And fatigue.

Chronic, endless fatigue. Marathon runners who can no longer manage to jog half a mile. Writers who can barely complete a sentence. An all encompassing, bottomless tiredness which goes on for weeks and then months and maybe forever.

Well. My fatigue isn't that fatigue. Not even close. So surely a brush with Covid isn't a place where an answer might be found.

But then there is the 'glancing blow' theory. Have you come across it? It seems to go something like this. Basically the harshness of the Covid dose you receive all depends on how much of a viral load you get hit with. If you spend a prolonged amount of close up time with someone who is breathing virus in your face, then you get the full dose experience. Days of being sick and thinking you're on the way out. And then maybe you actually make your way out. Or maybe you get through the worst only to be besieged with the full on nightmare of 'Long Covid'.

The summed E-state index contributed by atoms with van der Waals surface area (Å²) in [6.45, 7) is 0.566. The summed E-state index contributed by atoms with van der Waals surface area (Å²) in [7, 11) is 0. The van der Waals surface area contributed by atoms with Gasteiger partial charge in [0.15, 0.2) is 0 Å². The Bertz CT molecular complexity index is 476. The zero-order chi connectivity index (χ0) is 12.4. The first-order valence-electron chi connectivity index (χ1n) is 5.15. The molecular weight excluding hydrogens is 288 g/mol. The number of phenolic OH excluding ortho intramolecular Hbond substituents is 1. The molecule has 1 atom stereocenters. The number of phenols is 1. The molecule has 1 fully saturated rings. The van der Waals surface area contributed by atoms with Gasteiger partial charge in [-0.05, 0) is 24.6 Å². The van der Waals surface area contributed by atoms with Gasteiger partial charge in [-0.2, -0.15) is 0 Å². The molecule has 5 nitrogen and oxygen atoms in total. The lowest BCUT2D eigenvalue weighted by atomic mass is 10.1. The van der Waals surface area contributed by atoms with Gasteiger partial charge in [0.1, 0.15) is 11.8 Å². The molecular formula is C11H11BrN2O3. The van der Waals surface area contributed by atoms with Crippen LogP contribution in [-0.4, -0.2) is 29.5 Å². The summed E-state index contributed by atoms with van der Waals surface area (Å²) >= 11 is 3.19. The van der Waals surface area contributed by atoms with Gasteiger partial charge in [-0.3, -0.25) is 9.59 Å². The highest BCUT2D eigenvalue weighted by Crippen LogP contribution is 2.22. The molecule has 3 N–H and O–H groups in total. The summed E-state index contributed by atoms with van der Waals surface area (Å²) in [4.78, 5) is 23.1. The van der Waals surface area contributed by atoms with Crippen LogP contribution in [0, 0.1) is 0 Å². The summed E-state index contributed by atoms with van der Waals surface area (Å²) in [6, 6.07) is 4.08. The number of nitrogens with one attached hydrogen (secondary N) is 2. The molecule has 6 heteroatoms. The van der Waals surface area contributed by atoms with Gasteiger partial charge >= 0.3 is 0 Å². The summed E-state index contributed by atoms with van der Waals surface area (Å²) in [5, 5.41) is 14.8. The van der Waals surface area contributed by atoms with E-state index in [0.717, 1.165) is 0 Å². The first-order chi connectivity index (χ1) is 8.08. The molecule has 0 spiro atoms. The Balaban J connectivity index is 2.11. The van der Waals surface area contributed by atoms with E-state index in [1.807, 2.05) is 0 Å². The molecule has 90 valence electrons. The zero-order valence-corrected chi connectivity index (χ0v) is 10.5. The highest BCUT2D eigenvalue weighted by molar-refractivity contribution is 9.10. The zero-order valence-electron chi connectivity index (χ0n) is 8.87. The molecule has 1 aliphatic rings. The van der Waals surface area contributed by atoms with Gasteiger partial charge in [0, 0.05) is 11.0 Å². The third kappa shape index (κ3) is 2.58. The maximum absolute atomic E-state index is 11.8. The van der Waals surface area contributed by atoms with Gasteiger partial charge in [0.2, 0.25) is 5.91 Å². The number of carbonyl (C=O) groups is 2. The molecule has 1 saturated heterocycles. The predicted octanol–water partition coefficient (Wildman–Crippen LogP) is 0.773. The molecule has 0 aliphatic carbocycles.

Alternatively, you might get hit with a glancing blow. A brief encounter with a carrier. A couple of breaths. Enough for a mere viral toe hold. You feel a bit rough and then you are fine. Well. More or less. The Long Covid isn't in your face. Instead it is somewhere in the background. Making life that little bit harder. But not unmanageable.

Could it be?

Maybe. But to catch a glancing blow of Covid, you need to be in the wrong place at the the wrong time. I have been here in Dumfries and Galloway where at the time of writing we have barely had 300 cases since lockdown. And all through the pandemic I have adopted the two metre radar. Could I have received a glancing blow? The odds against are off the scale.

Which basically takes me back to the evening of March 11. A few days away from the last gasp of the old normal. The evening news was filled with images of the nightmare that was Lombardy. Were we next? And what should we do to avoid becoming the next Bergamo?

On the night of March 11, I drove 170 miles south. To Liverpool. To Anfield. To Liverpool v Athletico Madrid. One nil down from the first leg. One of those legendary Anfield nights was all ready to be unleashed.

It was cold, but not freezing. A slight mist dropped visibility down. The expected roaring atmosphere wasn't quite there. Nearly. But not quite. Maybe there was a thing in the back of our minds. A troubling fact. You see, every other match being played across Europe that night was being played behind closed doors.